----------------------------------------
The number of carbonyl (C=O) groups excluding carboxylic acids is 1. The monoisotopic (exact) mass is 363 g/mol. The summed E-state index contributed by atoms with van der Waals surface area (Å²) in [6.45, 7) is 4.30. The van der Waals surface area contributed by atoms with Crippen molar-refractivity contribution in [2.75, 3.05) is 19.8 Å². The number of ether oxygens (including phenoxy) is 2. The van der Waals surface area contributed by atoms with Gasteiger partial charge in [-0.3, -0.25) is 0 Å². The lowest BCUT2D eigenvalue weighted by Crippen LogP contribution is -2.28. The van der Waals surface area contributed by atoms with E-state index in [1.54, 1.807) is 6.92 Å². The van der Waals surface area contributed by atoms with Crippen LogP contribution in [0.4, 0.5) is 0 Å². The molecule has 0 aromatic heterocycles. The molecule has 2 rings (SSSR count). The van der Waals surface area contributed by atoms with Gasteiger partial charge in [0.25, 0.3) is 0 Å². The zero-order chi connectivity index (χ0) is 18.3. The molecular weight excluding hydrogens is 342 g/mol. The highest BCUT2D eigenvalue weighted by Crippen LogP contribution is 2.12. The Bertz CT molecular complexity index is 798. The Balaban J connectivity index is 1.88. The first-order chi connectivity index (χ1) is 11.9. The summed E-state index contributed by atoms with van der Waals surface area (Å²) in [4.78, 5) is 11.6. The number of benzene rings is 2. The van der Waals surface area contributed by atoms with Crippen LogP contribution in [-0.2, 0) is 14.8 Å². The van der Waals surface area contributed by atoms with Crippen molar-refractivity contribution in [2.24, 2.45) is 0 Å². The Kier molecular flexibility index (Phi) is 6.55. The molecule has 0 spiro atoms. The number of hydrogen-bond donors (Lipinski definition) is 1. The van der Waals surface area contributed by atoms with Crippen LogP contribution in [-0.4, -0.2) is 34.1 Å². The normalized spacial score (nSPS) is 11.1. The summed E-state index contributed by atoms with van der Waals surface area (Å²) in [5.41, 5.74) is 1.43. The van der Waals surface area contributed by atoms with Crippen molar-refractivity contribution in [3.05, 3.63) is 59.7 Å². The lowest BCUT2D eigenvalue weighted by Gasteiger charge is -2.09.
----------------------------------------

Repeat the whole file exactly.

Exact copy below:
The number of carbonyl (C=O) groups excluding carboxylic acids is 1. The monoisotopic (exact) mass is 363 g/mol. The summed E-state index contributed by atoms with van der Waals surface area (Å²) in [6.45, 7) is 4.30. The van der Waals surface area contributed by atoms with Crippen molar-refractivity contribution in [2.75, 3.05) is 19.8 Å². The number of ether oxygens (including phenoxy) is 2. The van der Waals surface area contributed by atoms with Gasteiger partial charge in [-0.3, -0.25) is 0 Å². The lowest BCUT2D eigenvalue weighted by Crippen LogP contribution is -2.28. The van der Waals surface area contributed by atoms with E-state index in [1.54, 1.807) is 6.92 Å². The van der Waals surface area contributed by atoms with Crippen LogP contribution in [0.4, 0.5) is 0 Å². The molecule has 0 aromatic heterocycles. The molecule has 2 rings (SSSR count). The van der Waals surface area contributed by atoms with Gasteiger partial charge in [0.25, 0.3) is 0 Å². The zero-order chi connectivity index (χ0) is 18.3. The molecular weight excluding hydrogens is 342 g/mol. The highest BCUT2D eigenvalue weighted by Crippen LogP contribution is 2.12. The Bertz CT molecular complexity index is 798. The Balaban J connectivity index is 1.88. The first-order chi connectivity index (χ1) is 11.9. The summed E-state index contributed by atoms with van der Waals surface area (Å²) in [4.78, 5) is 11.6. The number of benzene rings is 2. The van der Waals surface area contributed by atoms with Crippen LogP contribution in [-0.2, 0) is 14.8 Å². The van der Waals surface area contributed by atoms with Crippen molar-refractivity contribution in [2.24, 2.45) is 0 Å². The Kier molecular flexibility index (Phi) is 6.55. The molecule has 0 spiro atoms. The number of hydrogen-bond donors (Lipinski definition) is 1. The van der Waals surface area contributed by atoms with Crippen LogP contribution in [-0.4, -0.2) is 34.1 Å². The normalized spacial score (nSPS) is 11.1. The summed E-state index contributed by atoms with van der Waals surface area (Å²) in [5.41, 5.74) is 1.43. The van der Waals surface area contributed by atoms with Crippen molar-refractivity contribution in [3.05, 3.63) is 59.7 Å². The lowest BCUT2D eigenvalue weighted by Gasteiger charge is -2.09.